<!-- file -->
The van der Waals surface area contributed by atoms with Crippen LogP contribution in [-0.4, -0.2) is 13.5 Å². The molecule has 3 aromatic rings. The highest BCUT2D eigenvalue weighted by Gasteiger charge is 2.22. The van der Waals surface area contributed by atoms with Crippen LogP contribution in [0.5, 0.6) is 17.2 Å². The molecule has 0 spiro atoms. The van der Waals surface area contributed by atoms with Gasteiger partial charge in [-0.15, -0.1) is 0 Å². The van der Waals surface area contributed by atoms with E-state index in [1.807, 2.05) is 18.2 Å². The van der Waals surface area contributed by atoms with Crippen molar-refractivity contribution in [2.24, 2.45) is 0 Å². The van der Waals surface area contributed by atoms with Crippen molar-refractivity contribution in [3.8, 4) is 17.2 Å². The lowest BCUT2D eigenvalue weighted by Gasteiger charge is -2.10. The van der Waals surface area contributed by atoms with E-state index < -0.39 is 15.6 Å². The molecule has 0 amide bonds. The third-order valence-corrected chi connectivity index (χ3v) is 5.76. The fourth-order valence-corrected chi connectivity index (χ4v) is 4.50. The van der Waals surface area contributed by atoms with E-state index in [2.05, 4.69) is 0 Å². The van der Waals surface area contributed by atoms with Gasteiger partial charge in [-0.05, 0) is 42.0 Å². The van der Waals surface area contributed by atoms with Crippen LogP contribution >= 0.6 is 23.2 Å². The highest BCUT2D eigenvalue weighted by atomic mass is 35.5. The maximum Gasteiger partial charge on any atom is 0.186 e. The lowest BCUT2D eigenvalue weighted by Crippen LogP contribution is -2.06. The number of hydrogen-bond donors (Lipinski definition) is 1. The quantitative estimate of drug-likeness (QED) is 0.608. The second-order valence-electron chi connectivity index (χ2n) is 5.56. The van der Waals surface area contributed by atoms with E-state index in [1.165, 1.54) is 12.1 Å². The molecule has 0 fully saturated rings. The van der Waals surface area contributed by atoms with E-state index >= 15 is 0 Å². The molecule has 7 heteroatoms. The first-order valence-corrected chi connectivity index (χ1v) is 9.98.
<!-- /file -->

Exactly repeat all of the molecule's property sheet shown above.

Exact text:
The van der Waals surface area contributed by atoms with Crippen LogP contribution in [-0.4, -0.2) is 13.5 Å². The molecule has 3 aromatic rings. The highest BCUT2D eigenvalue weighted by Gasteiger charge is 2.22. The van der Waals surface area contributed by atoms with Crippen LogP contribution in [0.5, 0.6) is 17.2 Å². The molecule has 0 spiro atoms. The van der Waals surface area contributed by atoms with Gasteiger partial charge in [-0.15, -0.1) is 0 Å². The van der Waals surface area contributed by atoms with E-state index in [1.807, 2.05) is 18.2 Å². The van der Waals surface area contributed by atoms with Crippen molar-refractivity contribution in [2.24, 2.45) is 0 Å². The van der Waals surface area contributed by atoms with Crippen molar-refractivity contribution in [3.8, 4) is 17.2 Å². The lowest BCUT2D eigenvalue weighted by Gasteiger charge is -2.10. The van der Waals surface area contributed by atoms with E-state index < -0.39 is 15.6 Å². The molecule has 0 amide bonds. The third-order valence-corrected chi connectivity index (χ3v) is 5.76. The fourth-order valence-corrected chi connectivity index (χ4v) is 4.50. The van der Waals surface area contributed by atoms with E-state index in [2.05, 4.69) is 0 Å². The van der Waals surface area contributed by atoms with Gasteiger partial charge in [-0.05, 0) is 42.0 Å². The van der Waals surface area contributed by atoms with Crippen LogP contribution >= 0.6 is 23.2 Å². The highest BCUT2D eigenvalue weighted by atomic mass is 35.5. The maximum Gasteiger partial charge on any atom is 0.186 e. The lowest BCUT2D eigenvalue weighted by Crippen LogP contribution is -2.06. The number of hydrogen-bond donors (Lipinski definition) is 1. The quantitative estimate of drug-likeness (QED) is 0.608. The second-order valence-electron chi connectivity index (χ2n) is 5.56. The van der Waals surface area contributed by atoms with E-state index in [1.165, 1.54) is 12.1 Å². The molecule has 0 fully saturated rings. The van der Waals surface area contributed by atoms with E-state index >= 15 is 0 Å². The molecule has 7 heteroatoms. The first-order valence-corrected chi connectivity index (χ1v) is 9.98.